James Taylor retirement 'highlights need for heart tests'

James Taylor Image copyright Gareth Copley/Getty Images
Image caption James Taylor played seven tests for England and represented Nottinghamshire and Leicestershire at county level

The retirement of an international cricketer could lead to all young people being tested for heart problems, a leading professor has said.

James Taylor, 26, revealed last week he had been diagnosed with arrhythmogenic right ventricular cardiomyopathy (ARVC) and could no longer play.

Professor David Kelsell said Taylor's news and cheaper genetic testing would make others want to get checked out.

Footballer Fabrice Muamba suffers from a similar heart condition.

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Image copyright James Taylor
Image caption James Taylor has kept his fans up to date with his recovery via regular photos on his Instagram account

Professor Kelsell, who carries out research funded by the British Heart Foundation, said: "After what's happened to James, people will want to know if they are at risk.

"Genetics is changing dramatically and we now have this ability to analyse everyone's genome quite cheaply.

"It could be that everyone's genome is analysed when they are young and it could be used to highlight conditions like ARVC.

"But, of course, even if someone tests positive it doesn't necessarily mean that the person will definitely develop the dangerous cardiac condition."

More than 60,000 people in the UK could be carrying the faulty gene which forced Taylor to retire, researchers have said.

Image copyright AP
Image caption Fabrice Muamba collapsed on the pitch during a match between Bolton Wanderers and Tottenham

What is ARVC?

Professor of clinical cardiology, Sanjay Sharma is also the consultant cardiologist for the Cardiac Risk in the Young (CRY) sports cardiology clinic.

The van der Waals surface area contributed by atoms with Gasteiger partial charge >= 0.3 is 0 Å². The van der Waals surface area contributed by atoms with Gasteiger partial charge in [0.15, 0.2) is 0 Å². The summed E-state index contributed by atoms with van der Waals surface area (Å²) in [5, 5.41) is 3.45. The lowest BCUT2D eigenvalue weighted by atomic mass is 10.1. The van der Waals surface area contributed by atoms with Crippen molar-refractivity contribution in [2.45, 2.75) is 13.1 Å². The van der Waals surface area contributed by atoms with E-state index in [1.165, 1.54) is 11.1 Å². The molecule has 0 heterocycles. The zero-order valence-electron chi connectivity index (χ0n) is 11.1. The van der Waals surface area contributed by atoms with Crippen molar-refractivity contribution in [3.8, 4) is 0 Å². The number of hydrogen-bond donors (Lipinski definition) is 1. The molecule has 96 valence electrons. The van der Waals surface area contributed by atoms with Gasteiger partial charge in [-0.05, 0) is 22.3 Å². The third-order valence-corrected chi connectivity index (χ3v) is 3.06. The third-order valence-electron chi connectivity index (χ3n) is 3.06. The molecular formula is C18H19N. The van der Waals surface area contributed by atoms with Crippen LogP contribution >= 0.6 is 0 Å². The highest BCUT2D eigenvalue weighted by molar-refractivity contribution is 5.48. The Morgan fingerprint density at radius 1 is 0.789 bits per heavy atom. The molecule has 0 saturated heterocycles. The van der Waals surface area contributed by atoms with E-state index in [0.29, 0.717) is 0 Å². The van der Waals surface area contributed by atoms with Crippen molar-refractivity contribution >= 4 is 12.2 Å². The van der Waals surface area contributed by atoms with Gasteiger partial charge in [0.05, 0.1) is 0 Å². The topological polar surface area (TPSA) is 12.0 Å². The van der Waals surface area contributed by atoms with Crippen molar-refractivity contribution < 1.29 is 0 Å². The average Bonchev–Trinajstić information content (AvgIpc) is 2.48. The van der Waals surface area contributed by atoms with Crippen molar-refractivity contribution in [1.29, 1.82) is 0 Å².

He explained the condition to BBC Radio 5 live:

  • Part of the heart replaced by scar and fatty tissue causing rapid and abnormal heart rhythm which can cause a sudden cardiac death
  • Genetic condition, but may not show until adolescence or even young adulthood
  • Associated with a six-fold increase in sudden death among people who exercise - compared with those who don't
  • Not curable, but manageable with procedures and medication
  • Sudden death is the first presentation of ARVC in the majority of young sportsmen who have the condition
  • But many people with the condition never develop any serious problems

The British Cardiovascular Society (BCS) also thinks the Taylor case will help to publicise the dangers of heart conditions among people who are fit and healthy.

Professor Clifford Garratt, vice president of the BCS, said: "There have been previous cases that have been well publicised, but not of this condition.

"Young athletes can have heart conditions, different from the more common coronary artery disease.

"They are just as serious, and in fact more serious."

Image copyright James Taylor
Image caption James Taylor posted on social media shortly after news of his retirement was announced

A career cut short

Image copyright Stu Forster/Getty Images
Image caption James Taylor quickly became a favourite with fans at both Leicestershire and Nottinghamshire

Taylor, the son of former professional jockey Steve, made his first-class debut for Leicestershire against Worcestershire in April 2008 and joined Nottinghamshire before the 2012 season.

The batsman played the first of his seven Test matches for England against South Africa at Headingley in 2012. He averaged 26 and his top Test score was 76 against Pakistan in November 2015.

Taylor's one-day international debut came in 2011 against Ireland. He averaged 42.23 in 27 ODIs, scoring seven 50s and one century - 101 against Australia in September 2015.

At the time of his retirement, Taylor had the fourth-highest limited-overs average - including international and domestic matches - in history.

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